LAS VEGAS--Ethanol, says Michele Rubino, a managing consultant at Navigant Consulting.
"Biodiesel has worse economics," he said during a presentation at the Power-Gen conference taking place in Las Vegas. Many people, mainly biodiesel fans and executives, are going to dispute this, but here is how Rubino analyzed the situation.
For one thing, the cost of biodiesel compared to regular diesel at the moment isn't very good. A gallon of soy oil costs about $2 in the wholesale markets, he said, and processing it into biodiesel adds costs. Regular diesel goes for $1.80 or so. Thus, biodiesel needs the 50 cent to $1 subsidies per gallon that the U.S. government provides.
Biodiesel advocates were hoping that laws banning trans fats would cause the price of soy oil, one of the primary feed stocks for biodiesel, to drop. However, the drop occurred at the same time as a rise in the price of palm oil, the other big feed stock, so any gains from trans fat-free Choco Diles were effectively attenuated. Corn, the feedstock for ethanol, has been rising too, but still ethanol wins out.
Making biodiesel out of waste product like tallow or waste vegetable oil can drop the cost of the feedstock, but at most it would only account for one or two percent of the total diesel demand, according to stats from the University of Minnesota's Vernon Eidman.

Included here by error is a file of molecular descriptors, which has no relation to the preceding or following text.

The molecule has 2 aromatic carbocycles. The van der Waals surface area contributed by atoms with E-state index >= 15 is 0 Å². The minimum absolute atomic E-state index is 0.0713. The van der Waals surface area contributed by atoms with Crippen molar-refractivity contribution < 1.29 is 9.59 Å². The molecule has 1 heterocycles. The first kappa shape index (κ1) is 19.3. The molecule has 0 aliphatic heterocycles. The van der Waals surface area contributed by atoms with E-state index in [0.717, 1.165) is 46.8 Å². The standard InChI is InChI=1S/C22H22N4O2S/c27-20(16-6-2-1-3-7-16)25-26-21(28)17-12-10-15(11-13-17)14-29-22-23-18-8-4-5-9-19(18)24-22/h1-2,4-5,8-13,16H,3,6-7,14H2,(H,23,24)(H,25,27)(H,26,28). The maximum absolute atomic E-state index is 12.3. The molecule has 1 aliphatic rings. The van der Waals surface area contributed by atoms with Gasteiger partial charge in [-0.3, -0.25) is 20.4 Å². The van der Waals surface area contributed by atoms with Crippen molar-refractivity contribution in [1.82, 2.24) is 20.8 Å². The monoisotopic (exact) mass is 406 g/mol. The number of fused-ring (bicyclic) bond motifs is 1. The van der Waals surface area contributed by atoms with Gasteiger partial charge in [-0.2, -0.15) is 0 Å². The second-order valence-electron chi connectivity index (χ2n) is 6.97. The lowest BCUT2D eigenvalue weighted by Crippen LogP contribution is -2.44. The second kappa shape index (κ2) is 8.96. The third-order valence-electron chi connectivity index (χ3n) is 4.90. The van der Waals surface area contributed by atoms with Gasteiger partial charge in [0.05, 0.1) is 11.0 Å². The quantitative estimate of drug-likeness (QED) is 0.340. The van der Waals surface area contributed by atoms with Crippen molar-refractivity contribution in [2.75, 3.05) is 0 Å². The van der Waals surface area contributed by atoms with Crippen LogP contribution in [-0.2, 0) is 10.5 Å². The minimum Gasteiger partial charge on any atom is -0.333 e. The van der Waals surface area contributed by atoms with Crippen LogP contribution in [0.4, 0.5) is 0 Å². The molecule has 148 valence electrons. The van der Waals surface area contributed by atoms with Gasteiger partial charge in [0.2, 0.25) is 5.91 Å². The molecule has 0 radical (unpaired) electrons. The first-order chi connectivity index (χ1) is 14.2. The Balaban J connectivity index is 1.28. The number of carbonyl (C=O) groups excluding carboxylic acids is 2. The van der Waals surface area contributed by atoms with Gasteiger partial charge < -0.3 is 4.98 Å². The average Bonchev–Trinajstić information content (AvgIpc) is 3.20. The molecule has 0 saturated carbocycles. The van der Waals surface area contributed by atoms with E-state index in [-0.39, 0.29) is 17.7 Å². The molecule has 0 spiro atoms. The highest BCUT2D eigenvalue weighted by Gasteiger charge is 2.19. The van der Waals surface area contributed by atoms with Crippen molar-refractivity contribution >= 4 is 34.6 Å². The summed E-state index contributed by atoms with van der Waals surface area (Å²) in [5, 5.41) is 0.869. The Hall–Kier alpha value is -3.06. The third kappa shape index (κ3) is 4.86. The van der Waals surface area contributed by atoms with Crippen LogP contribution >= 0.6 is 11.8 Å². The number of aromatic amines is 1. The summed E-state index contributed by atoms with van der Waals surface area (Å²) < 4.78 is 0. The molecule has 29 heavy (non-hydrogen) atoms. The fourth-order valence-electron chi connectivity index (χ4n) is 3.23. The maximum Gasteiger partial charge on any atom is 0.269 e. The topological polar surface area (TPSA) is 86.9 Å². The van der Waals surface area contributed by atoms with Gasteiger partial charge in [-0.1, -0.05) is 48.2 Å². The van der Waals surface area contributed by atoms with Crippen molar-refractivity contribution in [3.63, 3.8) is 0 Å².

Biodiesel also represents a smaller market, said Rubino. In 2005, about 12 billion gallons of ethanol were produced worldwide while only 1 billion gallons of biodiesel were produced (although both are growing rapidly. In 2006, biodiesel zoomed to 5 billion gallons, according to Eidman.) There are more diesel cars that can run on biodiesel than there are ethanol cars, but both fuels are mostly blended into petroleum products, so the potential advantage is attenuated.
Of course, both pale in comparison to petroleum, Rubino said. In 2005, the world burned up about 82.4 million barrels of oil a day. By contrast, biodiesel and ethanol combined accounted for 862,000 barrels a day. Thus, biodiesel and ethanol combined account for a little over one percent of the world's liquid fuel diet. But that also means there is room to grow.